Film Premiere: Cabo Verde – Island Jewel

When: Friday, MARCH 4th, 2022 @ 19:30

UPDATE:
Due to the worsening COVID situation, and after some discussion and deliberation, the board of directors of the IWDG have decided that in the interests of health and safety, that this year’s Whale Tales is to be postponed until the weekend of March 4th and 5th 2022.
We are very disappointed and know that you will be too, as we were all looking forward to meeting up face to face. But, needs must.
Your Eventbrite booking will be valid for March 5th if you would stlll like to attend.
If you have made a hotel booking, the Radisson Blu are happy to cancel the booking with no charge or they can move the booking to March 4th. There may be a slight change in price given it is a new season. You will need to call them to arrange this even though I believe they may have unilaterally cancelled all our bookings, confusing the groups block booking with independent IWDG bookings. This all happened yesterday evening without formal cancellation of postponement.
So, new Whale Tales date:
Cabo Verde film premiere: Friday March 4th 2022
Whale Tales 2021: Saturday March 5th 2022
NOTE: The AGM will still go ahead on Nov 27th 4pm and a separate message will go out to members with a Zoom link for this AGM closer to the date.
Thank you so much for your support
END UPDATE

This evening we will show a Canola Pictures production in association with the Irish Whale and Dolphin Group (IWDG) and the Island foundation. It is a beautifully filmed story in aqua blue waters with plenty of sunshine and stunning footage of a magical landscape and the marine animals that live there.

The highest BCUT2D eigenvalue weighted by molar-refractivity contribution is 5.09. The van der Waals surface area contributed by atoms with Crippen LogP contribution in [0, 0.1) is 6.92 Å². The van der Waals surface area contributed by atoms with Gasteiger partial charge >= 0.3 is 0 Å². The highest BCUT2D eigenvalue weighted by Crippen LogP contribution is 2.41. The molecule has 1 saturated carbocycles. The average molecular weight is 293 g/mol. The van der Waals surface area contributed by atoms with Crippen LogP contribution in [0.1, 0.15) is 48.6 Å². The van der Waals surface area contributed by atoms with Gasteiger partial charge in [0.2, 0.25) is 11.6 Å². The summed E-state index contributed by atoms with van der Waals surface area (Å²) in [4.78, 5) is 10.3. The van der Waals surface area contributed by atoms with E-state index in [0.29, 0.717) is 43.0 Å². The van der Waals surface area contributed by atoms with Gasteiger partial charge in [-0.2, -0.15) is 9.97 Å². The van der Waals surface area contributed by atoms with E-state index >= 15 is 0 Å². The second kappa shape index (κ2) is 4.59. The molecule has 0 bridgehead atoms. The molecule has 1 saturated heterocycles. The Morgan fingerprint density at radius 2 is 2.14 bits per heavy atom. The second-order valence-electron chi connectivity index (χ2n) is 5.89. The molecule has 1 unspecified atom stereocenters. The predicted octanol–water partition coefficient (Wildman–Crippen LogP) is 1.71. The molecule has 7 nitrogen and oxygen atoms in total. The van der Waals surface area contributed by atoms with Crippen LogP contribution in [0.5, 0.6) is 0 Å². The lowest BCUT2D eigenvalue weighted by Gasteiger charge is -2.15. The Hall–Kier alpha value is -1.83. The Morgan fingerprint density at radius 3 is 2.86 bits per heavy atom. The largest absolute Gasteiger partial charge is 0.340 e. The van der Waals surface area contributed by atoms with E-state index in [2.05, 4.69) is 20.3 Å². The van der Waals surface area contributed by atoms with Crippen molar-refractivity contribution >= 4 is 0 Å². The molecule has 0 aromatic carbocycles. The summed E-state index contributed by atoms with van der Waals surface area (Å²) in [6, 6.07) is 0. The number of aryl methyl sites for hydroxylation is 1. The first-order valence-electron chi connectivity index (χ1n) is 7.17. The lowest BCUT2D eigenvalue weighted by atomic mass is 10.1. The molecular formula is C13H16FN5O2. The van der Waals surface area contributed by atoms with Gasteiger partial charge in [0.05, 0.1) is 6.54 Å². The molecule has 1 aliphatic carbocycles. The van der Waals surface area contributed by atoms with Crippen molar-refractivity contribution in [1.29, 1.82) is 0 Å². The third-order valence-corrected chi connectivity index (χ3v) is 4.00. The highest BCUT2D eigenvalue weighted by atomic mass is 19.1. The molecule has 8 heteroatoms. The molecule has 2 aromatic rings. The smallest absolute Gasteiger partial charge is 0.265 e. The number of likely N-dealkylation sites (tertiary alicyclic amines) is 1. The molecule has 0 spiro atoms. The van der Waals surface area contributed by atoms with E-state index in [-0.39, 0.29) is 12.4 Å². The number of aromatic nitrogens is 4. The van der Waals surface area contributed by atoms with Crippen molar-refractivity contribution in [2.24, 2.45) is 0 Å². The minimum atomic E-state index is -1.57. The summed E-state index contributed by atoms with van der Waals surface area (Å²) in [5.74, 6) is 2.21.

Book your ticket HERE.

Programme:

19:30 Mosaic (running time 14:55)

The story of shipwreck pottery and the death of a blue whale combine to inspire a singular artwork. A film by Shane Smith .

20:00 – 21:00 Cabo Verde – Island Jewel

In September 2019, a group of marine scientists travelled to the Cabo Verde, West Africa. They had two weeks to sail from the Barlavento Islands in the north to the Sotavento Islands in the south of the archipelago with a simple ambition; document as much of the marine biodiversity they came across in the largely unexplored marine environment.

Drawn from Ireland, Lithuania, Spain, Switzerland and Cabo Verde itself the scientists would need good fortune and good weather. They found both: favourable conditions allowed them access to inshore waters normally too precarious for research; good fortune the opportunity to document a species previously unrecorded at sea in Cabo Verde.

This is their story.